Justin Welby sat back and did nothing to prevent the Scottish Episcopal Church (SEC) from apostasizing itself. As Archbishop of Canterbury, titular head of the worldwide Anglican Communion, he should have intervened long before the SEC voted to abandon the faith and embrace sexual revisionism. Had he done so, he would have been fulfilling his responsibility as a bishop to maintain the unity of the church. Instead, he completely abdicated that responsibility, leaving faithful Christians in Scotland as sheep without a shepherd and forcing one of his own episcopal colleagues in England to break communion with the Scottish church.
Stepping into the vacuum left by Welby’s inaction, the Global Anglican Future Conference (GAFCON) and the Anglican Church in North America (ACNA) announced the consecration of Canon Andy Lines as missionary bishop for Scotland. Now, all of a sudden, Welby feels compelled to respond. In a letter to the Primates of the Anglican Communion [apparently a pre-emptive strike, as it is dated June 1], he decries the practice of “cross border interventions,” citing dubious historical canons and pleading for his colleagues to respect diocesan boundaries, all the while never bothering to mention the gross transgression of the SEC.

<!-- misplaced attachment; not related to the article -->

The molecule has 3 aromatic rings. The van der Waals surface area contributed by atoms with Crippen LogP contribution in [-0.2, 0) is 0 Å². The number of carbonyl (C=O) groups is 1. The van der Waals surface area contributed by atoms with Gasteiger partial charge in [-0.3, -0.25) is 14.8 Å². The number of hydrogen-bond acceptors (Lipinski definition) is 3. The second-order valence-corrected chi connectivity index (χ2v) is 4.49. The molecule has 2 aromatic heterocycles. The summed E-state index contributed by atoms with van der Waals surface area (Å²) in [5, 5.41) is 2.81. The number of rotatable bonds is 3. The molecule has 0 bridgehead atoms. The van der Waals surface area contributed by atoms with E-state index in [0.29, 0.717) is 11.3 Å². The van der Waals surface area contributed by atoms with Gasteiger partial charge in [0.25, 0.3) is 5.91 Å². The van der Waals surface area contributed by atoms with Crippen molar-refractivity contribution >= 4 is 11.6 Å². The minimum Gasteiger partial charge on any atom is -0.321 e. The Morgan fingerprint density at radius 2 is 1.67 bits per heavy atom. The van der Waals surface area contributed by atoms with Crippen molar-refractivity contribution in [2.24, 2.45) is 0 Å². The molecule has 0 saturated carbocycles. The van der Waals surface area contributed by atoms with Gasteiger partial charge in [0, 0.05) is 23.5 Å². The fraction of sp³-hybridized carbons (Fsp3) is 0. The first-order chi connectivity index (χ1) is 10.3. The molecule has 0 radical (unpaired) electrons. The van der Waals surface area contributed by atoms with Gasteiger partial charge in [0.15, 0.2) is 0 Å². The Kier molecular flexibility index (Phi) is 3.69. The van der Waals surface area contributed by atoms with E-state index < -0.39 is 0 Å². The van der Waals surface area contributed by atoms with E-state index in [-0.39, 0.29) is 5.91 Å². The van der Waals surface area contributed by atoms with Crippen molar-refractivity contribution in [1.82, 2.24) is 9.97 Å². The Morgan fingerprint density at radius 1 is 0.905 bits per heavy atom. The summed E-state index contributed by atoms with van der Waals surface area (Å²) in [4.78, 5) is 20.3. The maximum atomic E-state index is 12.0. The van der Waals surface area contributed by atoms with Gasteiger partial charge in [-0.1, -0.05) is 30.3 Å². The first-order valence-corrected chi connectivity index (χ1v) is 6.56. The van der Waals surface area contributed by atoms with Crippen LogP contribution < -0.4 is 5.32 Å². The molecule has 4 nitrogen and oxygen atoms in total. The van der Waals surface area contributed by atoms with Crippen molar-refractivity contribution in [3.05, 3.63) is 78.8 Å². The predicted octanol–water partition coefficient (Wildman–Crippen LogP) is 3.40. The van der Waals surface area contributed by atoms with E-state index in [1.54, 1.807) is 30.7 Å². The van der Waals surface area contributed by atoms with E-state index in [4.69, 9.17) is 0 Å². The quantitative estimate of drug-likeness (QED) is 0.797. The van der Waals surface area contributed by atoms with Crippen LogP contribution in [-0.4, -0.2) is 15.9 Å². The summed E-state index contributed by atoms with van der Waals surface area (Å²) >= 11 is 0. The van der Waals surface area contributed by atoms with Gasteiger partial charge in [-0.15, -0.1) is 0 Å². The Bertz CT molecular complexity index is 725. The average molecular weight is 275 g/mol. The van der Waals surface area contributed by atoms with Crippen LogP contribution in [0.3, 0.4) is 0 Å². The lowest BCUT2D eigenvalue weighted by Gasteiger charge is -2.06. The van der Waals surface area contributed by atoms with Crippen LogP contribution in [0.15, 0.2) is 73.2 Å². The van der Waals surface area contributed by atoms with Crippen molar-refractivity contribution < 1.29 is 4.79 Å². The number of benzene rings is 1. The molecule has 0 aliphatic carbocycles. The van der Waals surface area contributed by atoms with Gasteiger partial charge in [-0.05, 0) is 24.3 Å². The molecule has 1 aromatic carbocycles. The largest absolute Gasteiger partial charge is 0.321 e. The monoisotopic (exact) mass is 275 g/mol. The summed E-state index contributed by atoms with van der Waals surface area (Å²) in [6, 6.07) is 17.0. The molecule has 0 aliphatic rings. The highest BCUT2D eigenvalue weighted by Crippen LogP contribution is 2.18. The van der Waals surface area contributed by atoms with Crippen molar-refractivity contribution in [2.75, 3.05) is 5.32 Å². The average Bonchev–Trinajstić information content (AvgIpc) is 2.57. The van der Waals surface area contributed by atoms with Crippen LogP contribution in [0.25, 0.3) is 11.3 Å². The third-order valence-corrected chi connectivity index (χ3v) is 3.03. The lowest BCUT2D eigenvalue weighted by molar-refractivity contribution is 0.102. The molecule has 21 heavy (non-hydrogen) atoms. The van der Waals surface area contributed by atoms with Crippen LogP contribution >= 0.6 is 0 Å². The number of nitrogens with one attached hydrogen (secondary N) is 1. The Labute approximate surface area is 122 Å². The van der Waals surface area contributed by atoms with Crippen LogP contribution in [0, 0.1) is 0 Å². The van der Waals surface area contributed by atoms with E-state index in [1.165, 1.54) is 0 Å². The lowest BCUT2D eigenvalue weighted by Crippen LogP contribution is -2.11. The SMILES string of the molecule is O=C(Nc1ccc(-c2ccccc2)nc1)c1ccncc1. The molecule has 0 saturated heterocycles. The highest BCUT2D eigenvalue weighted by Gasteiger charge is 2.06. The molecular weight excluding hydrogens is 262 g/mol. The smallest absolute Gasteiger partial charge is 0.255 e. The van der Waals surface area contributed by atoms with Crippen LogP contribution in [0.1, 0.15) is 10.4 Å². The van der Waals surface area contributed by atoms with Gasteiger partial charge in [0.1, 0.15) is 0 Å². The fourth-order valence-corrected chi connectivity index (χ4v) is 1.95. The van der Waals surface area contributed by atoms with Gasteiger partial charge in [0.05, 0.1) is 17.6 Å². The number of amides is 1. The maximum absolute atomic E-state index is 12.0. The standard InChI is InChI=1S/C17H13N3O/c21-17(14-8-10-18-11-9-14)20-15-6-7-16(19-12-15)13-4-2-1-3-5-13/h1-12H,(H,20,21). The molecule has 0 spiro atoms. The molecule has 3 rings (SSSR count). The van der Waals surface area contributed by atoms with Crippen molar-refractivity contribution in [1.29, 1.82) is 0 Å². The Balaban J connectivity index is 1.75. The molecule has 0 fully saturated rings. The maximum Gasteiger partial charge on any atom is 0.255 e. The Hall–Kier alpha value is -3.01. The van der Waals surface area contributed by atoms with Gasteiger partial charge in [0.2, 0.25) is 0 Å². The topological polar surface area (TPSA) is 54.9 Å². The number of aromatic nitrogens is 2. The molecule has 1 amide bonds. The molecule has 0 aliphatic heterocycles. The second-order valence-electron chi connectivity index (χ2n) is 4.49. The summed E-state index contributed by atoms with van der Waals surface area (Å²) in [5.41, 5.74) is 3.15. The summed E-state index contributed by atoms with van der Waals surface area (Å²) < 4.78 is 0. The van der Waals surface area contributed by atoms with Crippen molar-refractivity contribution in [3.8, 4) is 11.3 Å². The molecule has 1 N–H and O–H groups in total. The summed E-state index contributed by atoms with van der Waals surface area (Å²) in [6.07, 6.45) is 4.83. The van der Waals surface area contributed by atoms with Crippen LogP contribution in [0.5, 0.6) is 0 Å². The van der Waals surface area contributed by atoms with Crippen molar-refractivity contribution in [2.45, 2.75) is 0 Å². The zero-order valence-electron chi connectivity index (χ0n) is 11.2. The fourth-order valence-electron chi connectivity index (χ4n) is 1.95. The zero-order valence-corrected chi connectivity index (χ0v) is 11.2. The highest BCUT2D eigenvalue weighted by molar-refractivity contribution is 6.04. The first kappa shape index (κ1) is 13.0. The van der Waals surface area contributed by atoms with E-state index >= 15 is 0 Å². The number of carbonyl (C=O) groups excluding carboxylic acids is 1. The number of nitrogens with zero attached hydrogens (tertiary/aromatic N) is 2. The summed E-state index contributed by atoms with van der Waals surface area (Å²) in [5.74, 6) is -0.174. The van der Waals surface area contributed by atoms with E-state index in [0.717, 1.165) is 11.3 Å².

It is important to point out that Canon Lines is being consecrated by the ACNA, a province not yet officially recognized by Canterbury. If Welby considers the Scottish initiative to be a “cross border intervention,” he is saying, in effect, that ACNA is an officially recognized province.
So, what is it, Your Grace?
Is ACNA officially “Anglican” in your eyes, or not?
If it is, you are best advised to listen to its leaders and the leaders of GAFCON and the Global South who are admonishing you as a Christian brother to halt the slide of your own province into apostasy.
If it is not, you have no reason to fear, and certainly no cause to protest, its sending a missionary into the land of moors and mountains.
Either let ACNA be ACNA apart from you, or accept ACNA as an authentically Anglican province and, with humility, seek to learn a little from it about how to be a church in mission in the midst of a culture that is corrupt and collapsing.